Family is often one of life’s biggest blessings and biggest challenges. It is no different for people in the Bible. Let’s see what we can learn from King David and his family as he advances in years.
The book of 1 Kings begins with David as an old man who even has trouble keeping warm, and his son Adonijah decides that means he can take what he wants from his father and he pursues making himself king, usurping his father’s throne. If you have children who take from you what they want for whatever reason, that is not OK.
1 Kings says that David never rebuked Adonijah, asking, “Why do you behave as you do?” A spoiled kid with an uninvolved father becomes an entitled, privileged young man that thinks the world is there for his taking. In adulthood, David still does not check his son. Even with grown up family members, it is not only OK but called for to ask difficult questions. Being loving and supportive does not mean accepting whatever behavior surfaces. It is in everyone’s best interest — probably yours, others’ and that of the individual in question for someone to call them out.
The text also says that Adonijah was very handsome. We need to compliment and affirm our children, partners, significant others, whatever important relationships we have, but in this Bible passage we receive a caution in a funny statement noting the looks of someone about to commit treason and treachery against his own father: too much focus and praise, especially where it is not earned but makes life easier without any commitment and minimal investment can be dangerous. How and about what are we affirming, encouraging, complimenting those we love? About things that have little value, like looks? A daughter who is a princess, not allowed to leave the house without perfect hair and clothing, not allowed to get dirty? A husband who must tow the line with shaving, haircuts, even fashion? What do these kinds of actions and expectations communicate about the value of this person to us? Let’s encourage and compliment our loved ones for effort, development of character, the Fruit of the Spirit and the practice of God’s love and grace in their lives.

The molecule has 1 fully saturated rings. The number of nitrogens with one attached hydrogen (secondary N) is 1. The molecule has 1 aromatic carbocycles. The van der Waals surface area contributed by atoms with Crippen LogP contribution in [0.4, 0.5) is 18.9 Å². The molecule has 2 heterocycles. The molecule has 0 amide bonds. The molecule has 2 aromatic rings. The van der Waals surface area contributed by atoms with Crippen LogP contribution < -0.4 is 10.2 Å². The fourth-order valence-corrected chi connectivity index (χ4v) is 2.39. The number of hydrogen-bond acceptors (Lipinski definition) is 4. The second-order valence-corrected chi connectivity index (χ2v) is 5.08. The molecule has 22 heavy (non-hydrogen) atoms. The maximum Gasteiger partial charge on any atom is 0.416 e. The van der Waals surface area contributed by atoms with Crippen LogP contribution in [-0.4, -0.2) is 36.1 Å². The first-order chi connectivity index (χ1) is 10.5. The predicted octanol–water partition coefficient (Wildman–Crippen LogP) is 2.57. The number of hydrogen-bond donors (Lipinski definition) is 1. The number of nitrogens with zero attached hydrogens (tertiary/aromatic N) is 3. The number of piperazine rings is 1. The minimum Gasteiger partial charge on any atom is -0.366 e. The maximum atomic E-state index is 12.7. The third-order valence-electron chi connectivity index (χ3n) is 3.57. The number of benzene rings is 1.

David is “aged” but he is still king. He has insight to know the time has come to anoint a successor. He has an appropriate balance of humility and authority, recognizing his own mortality and not hanging onto power, while making plans for securing the future and speaking with authority. David believes Solomon is ready to be king. Solomon has enough confidence and enough wisdom to begin his reign with a demonstration of mercy and justice. Adonijah had attempted to usurp the throne not only from their father, but also from his brother Solomon who had been promised kingship. Solomon will not be walked on but neither will he be spiteful, vengeful, too eager to shed the blood of his own family. He gives Adonijah a second chance, but not indefinite chances. He gives him his life, but does not keep him close. Is there someone you need to forgive, perhaps without keeping them close?
When you encounter struggles in your family, know you are in good company. May we have the wisdom to learn from others, from our own failures and successes and from sacred scripture.